By J. Shore
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Additional resources for Colorants and Auxiliaries: Organic Chemistry and Application Properties
Such hydrolysable esters are sometimes sold under proprietary trade names. The disadvantages of hydrolysable esters have been their higher cost, a limited pH range and, where the dyebath is to be reused, the need for increasing quantities of ester to overcome the buffering effect caused by the accumulation of salts [7,16]. Interest in these systems has declined due to environmental pressures on the one hand and the increased availability and sophistication of automatic dosing and monitoring systems on the other.
It thus makes sense to choose electrolytes carefully and to use the minimum amounts consistent with obtaining the desired effects. Automatic dosing is helpful in this respect. The use of shorter liquor ratios has been promoted on the grounds of economy (less water to heat and less liquor to treat subsequently). However, it should not be overlooked that when dyeing in a short liquor more rinsing baths are required to give the same residual concentration as at a longer liquor ratio. Weible  has demonstrated this effect for the washing-off of reactive dyes from fabric having a retention capacity of 4 l/kg using 60 g/l of electrolyte.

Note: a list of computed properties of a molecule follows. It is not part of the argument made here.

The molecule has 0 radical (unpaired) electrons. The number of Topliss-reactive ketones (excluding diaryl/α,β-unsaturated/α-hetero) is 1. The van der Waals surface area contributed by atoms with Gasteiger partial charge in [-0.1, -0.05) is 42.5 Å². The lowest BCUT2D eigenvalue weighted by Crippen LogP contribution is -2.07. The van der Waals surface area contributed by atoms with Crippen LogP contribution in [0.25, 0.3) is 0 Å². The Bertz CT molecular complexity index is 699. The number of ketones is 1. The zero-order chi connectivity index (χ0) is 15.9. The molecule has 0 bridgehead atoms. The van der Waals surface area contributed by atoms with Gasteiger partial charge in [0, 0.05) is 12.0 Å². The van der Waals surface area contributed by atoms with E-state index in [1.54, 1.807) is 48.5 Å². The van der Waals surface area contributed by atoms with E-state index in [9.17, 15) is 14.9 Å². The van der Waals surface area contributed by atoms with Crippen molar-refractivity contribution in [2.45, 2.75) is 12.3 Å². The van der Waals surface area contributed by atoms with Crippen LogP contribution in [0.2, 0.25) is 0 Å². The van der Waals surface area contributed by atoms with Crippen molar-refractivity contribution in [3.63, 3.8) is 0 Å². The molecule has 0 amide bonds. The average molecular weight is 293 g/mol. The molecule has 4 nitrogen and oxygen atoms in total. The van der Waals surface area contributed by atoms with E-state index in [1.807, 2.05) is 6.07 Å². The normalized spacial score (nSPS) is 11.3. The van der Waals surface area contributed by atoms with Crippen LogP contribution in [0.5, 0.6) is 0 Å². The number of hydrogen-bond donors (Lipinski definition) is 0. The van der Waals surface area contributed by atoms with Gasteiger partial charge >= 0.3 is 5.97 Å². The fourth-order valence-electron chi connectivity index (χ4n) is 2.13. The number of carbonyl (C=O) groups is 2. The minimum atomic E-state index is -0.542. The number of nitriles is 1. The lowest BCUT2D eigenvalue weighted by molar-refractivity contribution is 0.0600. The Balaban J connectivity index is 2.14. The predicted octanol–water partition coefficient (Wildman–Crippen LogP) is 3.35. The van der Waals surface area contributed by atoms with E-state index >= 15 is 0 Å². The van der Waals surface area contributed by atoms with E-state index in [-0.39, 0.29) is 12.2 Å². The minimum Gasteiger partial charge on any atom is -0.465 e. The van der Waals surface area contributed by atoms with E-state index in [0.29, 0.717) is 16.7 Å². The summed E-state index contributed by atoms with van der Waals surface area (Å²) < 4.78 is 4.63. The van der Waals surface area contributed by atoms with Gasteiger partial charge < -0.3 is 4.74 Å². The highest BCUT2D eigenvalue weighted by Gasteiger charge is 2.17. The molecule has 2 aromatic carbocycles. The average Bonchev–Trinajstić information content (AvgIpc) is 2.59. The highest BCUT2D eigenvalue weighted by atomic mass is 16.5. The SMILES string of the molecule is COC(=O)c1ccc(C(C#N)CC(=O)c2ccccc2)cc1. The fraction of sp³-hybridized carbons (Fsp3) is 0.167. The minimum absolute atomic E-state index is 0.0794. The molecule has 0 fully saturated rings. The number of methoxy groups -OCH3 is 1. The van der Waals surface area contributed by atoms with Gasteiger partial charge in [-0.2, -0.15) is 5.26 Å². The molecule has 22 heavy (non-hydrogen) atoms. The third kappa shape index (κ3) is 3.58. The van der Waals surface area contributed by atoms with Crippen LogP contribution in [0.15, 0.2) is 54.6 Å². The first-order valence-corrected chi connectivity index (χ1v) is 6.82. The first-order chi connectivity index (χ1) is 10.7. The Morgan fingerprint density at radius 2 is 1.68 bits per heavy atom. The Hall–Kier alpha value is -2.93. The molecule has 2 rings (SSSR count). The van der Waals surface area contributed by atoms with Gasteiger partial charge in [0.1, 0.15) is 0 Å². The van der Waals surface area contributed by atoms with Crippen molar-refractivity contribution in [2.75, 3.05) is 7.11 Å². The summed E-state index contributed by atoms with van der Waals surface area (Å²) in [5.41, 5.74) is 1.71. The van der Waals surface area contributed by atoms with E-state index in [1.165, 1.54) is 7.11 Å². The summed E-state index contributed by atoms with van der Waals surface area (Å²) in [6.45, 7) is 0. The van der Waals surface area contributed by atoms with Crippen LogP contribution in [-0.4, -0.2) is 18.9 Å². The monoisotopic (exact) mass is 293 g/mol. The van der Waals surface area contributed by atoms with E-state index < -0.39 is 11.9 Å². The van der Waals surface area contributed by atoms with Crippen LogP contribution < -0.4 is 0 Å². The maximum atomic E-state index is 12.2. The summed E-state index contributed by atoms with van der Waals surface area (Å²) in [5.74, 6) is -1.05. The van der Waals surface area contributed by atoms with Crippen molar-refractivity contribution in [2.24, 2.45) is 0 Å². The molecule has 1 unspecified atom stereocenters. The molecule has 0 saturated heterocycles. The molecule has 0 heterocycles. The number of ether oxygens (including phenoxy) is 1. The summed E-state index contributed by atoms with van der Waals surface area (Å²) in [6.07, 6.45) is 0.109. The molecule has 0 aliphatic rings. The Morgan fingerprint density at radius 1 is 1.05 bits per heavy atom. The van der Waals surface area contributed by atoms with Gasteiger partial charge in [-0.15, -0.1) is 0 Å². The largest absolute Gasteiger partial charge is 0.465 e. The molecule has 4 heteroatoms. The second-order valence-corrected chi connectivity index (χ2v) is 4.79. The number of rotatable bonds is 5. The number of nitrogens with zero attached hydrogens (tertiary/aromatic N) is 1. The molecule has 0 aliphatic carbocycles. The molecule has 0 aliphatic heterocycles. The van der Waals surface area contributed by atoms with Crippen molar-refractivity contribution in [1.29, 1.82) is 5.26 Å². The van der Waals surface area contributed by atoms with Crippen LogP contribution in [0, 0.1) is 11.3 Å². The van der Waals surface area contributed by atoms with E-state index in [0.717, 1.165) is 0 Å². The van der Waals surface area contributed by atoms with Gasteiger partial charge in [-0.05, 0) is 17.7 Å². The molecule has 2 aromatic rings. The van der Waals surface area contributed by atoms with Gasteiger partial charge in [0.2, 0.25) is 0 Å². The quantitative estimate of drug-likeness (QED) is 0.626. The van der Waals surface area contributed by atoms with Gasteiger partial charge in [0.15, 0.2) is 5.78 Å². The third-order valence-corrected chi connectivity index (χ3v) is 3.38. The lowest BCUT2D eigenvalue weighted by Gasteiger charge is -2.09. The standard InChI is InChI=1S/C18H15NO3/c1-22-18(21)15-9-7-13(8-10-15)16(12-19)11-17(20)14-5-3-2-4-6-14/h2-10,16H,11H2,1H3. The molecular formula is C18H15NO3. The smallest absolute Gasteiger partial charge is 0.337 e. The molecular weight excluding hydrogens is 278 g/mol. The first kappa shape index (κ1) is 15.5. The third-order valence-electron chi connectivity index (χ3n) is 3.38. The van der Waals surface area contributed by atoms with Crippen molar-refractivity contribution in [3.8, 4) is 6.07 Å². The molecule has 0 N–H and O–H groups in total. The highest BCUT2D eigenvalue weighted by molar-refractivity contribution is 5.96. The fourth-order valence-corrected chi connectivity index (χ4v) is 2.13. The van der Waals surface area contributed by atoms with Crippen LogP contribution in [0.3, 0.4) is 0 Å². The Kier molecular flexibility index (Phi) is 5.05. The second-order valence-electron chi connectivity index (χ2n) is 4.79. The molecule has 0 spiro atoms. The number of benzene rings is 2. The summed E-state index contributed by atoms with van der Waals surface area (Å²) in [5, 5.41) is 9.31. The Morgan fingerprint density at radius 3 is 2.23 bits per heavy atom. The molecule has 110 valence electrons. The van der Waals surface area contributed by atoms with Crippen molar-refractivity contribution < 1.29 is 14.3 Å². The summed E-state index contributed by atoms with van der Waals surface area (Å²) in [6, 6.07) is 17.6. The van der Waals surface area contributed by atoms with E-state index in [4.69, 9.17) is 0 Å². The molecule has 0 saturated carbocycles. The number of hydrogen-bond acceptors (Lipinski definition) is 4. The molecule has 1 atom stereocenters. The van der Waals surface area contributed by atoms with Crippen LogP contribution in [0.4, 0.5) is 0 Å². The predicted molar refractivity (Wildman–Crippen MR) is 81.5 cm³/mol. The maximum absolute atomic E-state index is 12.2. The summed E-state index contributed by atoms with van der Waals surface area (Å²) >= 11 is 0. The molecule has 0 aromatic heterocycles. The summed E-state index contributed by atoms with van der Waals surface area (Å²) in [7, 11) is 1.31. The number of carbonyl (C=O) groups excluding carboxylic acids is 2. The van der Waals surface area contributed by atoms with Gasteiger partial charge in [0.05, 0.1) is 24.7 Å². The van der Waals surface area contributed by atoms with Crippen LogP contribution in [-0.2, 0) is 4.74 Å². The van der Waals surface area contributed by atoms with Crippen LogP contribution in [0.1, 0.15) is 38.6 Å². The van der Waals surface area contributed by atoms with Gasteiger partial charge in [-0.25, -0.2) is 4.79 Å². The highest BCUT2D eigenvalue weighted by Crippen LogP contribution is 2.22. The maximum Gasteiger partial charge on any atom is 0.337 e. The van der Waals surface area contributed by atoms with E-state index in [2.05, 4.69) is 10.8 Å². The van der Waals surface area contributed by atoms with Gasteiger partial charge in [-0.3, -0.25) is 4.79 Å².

8. Acetic acid with ammonium acetate is also used although it is less effective, especially in those boiling dyebaths from which ammonia can escape into the atmosphere, thus allowing the pH to fall. Such acetate buffers have the advantage of low cost. Somewhat more expensive are the phosphate buffers, of which the most commonly used is a mixture of sodium dihydrogen orthophosphate (NaH2PO4) with disodium hydrogen orthophosphate (Na2HPO4). Here, as with most polybasic acid systems, the distinction between the acid and its salt seems blurred at first sight.
Colorants and Auxiliaries: Organic Chemistry and Application Properties by J. Shore